As more and more organizations are looking to understand their diversity trends and identify possible areas of inequity, the need for data collection around demographics is growing.
If we don't collect data, we can't understand trends. We won't know if there are barriers for some groups, or advantages for others. But how we ask for this information is complicated.
Why demographics matter
In the United States, it’s illegal to discriminate based on several demographic characteristics, including race, color, age, disability, religion, genetic information, sexual orientation, or national origin. To help ensure that we are not discriminating, particularly in unintentional or implicit ways, we need to understand our workforce better.
What to Collect
Questions to Ask
Demographic questions are always evolving, as the language we use to identify ourselves changes. At minimum looking at the protected categories listed above can provide a baseline of questions, however you may want to look into other categories such as caretaker status that could significantly impact the experiences and needs of your employees.
Regardless its crucial that you offer options for people to opt out of a response and allow for them to self identify in order to provide inclusive language and build trust.
*For identities required by EEO compliance (race, gender, veteran status), you can require a response, though the purpose of this should be explained to your team.
How to Use Data
Making meaning from numbers
Demographic data is not about any one individual. People are not diverse; teams are. Demographics are only valuable when we see a whole picture.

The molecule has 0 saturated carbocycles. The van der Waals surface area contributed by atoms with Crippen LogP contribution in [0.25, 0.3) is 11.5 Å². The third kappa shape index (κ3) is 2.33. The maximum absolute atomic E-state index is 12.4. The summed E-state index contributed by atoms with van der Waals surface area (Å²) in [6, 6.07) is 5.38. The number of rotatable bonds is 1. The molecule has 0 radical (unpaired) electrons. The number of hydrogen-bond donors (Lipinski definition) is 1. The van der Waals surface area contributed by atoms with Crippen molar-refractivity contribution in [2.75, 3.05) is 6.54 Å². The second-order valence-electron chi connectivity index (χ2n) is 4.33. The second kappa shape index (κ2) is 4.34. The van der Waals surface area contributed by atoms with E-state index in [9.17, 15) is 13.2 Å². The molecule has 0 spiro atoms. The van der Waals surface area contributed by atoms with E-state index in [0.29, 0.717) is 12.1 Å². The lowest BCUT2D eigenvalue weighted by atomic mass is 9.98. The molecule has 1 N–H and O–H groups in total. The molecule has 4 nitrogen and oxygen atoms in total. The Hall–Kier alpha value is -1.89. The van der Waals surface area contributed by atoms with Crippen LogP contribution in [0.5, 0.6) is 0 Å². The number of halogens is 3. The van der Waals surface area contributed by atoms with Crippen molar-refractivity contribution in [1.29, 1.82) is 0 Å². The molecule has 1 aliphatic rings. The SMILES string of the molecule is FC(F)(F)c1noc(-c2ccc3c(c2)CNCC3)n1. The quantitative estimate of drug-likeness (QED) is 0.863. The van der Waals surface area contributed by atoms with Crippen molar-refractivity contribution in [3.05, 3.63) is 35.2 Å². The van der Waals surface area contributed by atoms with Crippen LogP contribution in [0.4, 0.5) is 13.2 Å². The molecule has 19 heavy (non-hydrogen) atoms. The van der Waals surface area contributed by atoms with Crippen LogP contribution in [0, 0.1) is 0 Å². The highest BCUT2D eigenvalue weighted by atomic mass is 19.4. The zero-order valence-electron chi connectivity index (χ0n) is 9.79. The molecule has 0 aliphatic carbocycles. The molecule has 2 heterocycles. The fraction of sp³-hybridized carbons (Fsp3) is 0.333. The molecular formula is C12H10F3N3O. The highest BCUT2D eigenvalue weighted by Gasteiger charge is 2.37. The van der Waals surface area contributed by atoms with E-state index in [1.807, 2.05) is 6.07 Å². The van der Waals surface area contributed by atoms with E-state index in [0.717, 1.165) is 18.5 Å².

We can use demographics to ensure there are no wide differences in employee experience that could indicate more systemic adverse impact or discrimination. This is particularly important regarding hiring, promotion, engagement, and retention.
This data also helps organizations offer better support, accessibility, and resources for employees and set internal goals to improve.
How to Store Data
Protecting Individuals from Discrimination
Systems that hold demographic information need to be kept separate from other HR data. Linking this data with employee ID numbers allows more accurate understanding of trends, but it also requires heavy confidentiality and protection in order to ensure that this same data being collected is not used against an individual.
No managers or hiring personnel should ever see an individual’s demographic responses. This information is kept strictly private and only aggregated data is shared with the leadership team in order to help inform larger trends and identify new strategies and goals. This data should never be used to inform hires, promotions, performance reviews, or employee benefits.